Introduction to Flix

Flix is a principled functional, logic, and imperative programming language developed at Aarhus University and by a community of open source contributors in collaboration with researchers from the University of Waterloo, from the University of Tubingen, and from the University of Copenhagen.

Flix is inspired by OCaml and Haskell with ideas from Rust and Scala. Flix looks like Scala, but its type system is based on Hindley-Milner which supports complete type inference. Flix aims to offer a unique combination of features that no other programming language offers, including:

  • algebraic data types and pattern matching.
  • type classes with higher-kinded types.
  • structured concurrency based on channels and light-weight processes.

In addtion, Flix has several new powerful and unique features:

  • A polymorphic type and effect system with region-based local mutation.
  • Datalog constraints as first-class program values.
  • Function overloading based on purity reflection.

Flix compiles to efficient JVM bytecode, runs on the Java Virtual Machine, and supports full tail call elimination. Flix has interoperability with Java and can use JVM classes and methods. Hence the entire Java ecosystem is available from within Flix.

Flix aims to have world-class Visual Studio Code support. The Flix Visual Studio Code extension uses the real Flix compiler hence there is always a 1:1 correspondence between the Flix language and what is reported in the editor. The advantages are many: (a) diagnostics are always exact, (b) code navigation "just works", and (c) refactorings are always correct.

Look'n Feel

Here are a few programs to illustrate the look and feel of Flix:

This program illustrates the use of algebraic data types and pattern matching:

/// An algebraic data type for shapes.
enum Shape {
    case Circle(Int32),          // circle radius
    case Square(Int32),          // side length
    case Rectangle(Int32, Int32) // height and width
}

/// Computes the area of the given shape using
/// pattern matching and basic arithmetic.
def area(s: Shape): Int32 = match s {
    case Circle(r)       => 3 * (r * r)
    case Square(w)       => w * w
    case Rectangle(h, w) => h * w
}

// Computes the area of a 2 by 4.
def main(): Unit \ IO =
    area(Rectangle(2, 4)) |> println

Here is an example that uses polymorphic records:

/// Returns the area of the polymorphic record `r`.
/// Note that the use of the type variable `a` permits the record `r`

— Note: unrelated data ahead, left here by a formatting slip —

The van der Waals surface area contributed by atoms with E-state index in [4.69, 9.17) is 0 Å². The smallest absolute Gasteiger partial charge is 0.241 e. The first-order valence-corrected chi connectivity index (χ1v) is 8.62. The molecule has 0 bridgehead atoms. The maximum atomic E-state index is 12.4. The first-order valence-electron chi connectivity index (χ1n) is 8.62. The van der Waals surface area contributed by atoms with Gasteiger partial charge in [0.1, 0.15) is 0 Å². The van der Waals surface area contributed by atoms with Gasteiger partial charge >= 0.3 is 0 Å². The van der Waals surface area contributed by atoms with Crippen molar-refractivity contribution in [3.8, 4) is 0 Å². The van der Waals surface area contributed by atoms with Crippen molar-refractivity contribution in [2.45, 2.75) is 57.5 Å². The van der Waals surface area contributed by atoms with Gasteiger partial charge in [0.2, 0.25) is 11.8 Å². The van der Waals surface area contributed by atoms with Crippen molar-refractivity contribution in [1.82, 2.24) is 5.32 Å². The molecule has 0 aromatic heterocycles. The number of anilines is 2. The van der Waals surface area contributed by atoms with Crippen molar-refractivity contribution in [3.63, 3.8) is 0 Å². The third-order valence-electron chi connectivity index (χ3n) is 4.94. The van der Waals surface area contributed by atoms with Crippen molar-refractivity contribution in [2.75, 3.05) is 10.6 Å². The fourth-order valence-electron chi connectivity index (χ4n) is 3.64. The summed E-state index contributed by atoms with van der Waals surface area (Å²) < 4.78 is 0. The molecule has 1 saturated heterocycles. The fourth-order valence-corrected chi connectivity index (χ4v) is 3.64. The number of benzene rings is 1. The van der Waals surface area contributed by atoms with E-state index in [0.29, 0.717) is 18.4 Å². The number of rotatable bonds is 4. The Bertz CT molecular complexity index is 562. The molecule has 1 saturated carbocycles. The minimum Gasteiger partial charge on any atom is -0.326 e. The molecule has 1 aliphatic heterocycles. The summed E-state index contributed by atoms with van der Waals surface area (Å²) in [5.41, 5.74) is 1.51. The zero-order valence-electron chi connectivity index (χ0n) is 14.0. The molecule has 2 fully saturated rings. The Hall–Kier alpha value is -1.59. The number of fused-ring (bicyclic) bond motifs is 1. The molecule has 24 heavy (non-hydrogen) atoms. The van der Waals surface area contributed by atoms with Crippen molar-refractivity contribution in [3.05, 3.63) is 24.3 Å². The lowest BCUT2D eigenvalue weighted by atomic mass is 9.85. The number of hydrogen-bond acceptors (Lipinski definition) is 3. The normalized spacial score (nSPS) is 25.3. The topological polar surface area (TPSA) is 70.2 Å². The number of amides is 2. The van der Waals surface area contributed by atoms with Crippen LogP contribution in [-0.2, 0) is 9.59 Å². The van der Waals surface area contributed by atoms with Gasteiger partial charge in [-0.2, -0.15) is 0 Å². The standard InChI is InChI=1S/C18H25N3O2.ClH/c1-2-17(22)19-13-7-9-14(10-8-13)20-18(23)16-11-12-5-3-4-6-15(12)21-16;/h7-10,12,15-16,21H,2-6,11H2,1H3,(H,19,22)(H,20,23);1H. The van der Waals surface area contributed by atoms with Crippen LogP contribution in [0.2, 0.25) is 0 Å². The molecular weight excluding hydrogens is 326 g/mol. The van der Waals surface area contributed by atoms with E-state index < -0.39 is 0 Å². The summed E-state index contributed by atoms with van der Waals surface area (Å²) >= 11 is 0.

/// to have labels other than `x` and `y`.
def polyArea[a : RecordRow](r: {x = Int32, y = Int32 | a}): Int32 = r.x * r.y

/// Computes the area of various rectangle records.
/// Note that some records have additional fields.
def polyAreas(): List[Int32] =
    polyArea({x = 1, y = 2}) ::
    polyArea({x = 2, y = 3, z = 4}) :: Nil

def main(): Unit \ IO =
    polyAreas() |> println

Here is an example that uses region-based local mutation:

///
/// We can define pure functions that use
/// internal mutability (impurity) with regions.
/// Regions encapsulate mutability to its declared scope.
///
def deduplicate(l: List[a]): List[a] with Order[a] =
    /// Declare a new region `r`.
    region r {

        /// Create a new `MutSet` at region `r`.
        /// This will be used to keep track of
        /// unique elements in `l`.
        let s = new MutSet(r);

        /// The lambda used in the call to `filter`
        /// would be impure without a region.
        List.filter(x -> {
            if (MutSet.memberOf(x, s))
                false // `x` has already been seen.
            else {
                MutSet.add!(x, s);
                true
            }
        }, l)
    }

Here is an example that uses first-class Datalog constraints:

def reachable(edges: List[(Int32, Int32)], src: Int32, dst: Int32): Bool =
    let db = inject edges into Edge;
    let pr = #{
        Path(x, y) :- Edge(x, y).
        Path(x, z) :- Path(x, y), Edge(y, z).
        Reachable() :- Path(src, dst).
    };
    let result = query db, pr select () from Reachable();
    not List.isEmpty(result)

And finally here is an example that uses structured concurrency with channels and processes:

/// A function that sends every element of a list
def sendAll(l: List[Int32], tx: Sender[Int32, r]): Unit \ IO =
    match l {
        case Nil     => ()
        case x :: xs => Channel.send(x, tx); sendAll(xs, tx)
    }

/// A function that receives n elements
/// and collects them into a list.
def recvN(n: Int32, rx: Receiver[Int32, r]): List[Int32] \ IO =
    match n {
        case 0 => Nil
        case _ => Channel.recv(rx) :: recvN(n - 1, rx)
    }

/// A function that calls receive and sends the result on d.
def wait(rx: Receiver[Int32, r], n: Int32, tx: Sender[List[Int32], r]): Unit \ IO =
    Channel.send(recvN(n, rx), tx);
    ()

/// Spawn a process for send and wait, and print the result.
def main(): Unit \ IO = region r {
    let l = 1 :: 2 :: 3 :: Nil;
    let (tx1, rx1) = Channel.buffered(r, 100);
    let (tx2, rx2) = Channel.buffered(r, 100);
    spawn sendAll(l, tx1) @ r;
    spawn wait(rx1, List.length(l), tx2) @ r;
    println(Channel.recv(rx2))
}

Additional examples can be found in these pages and in the examples folder on GitHub.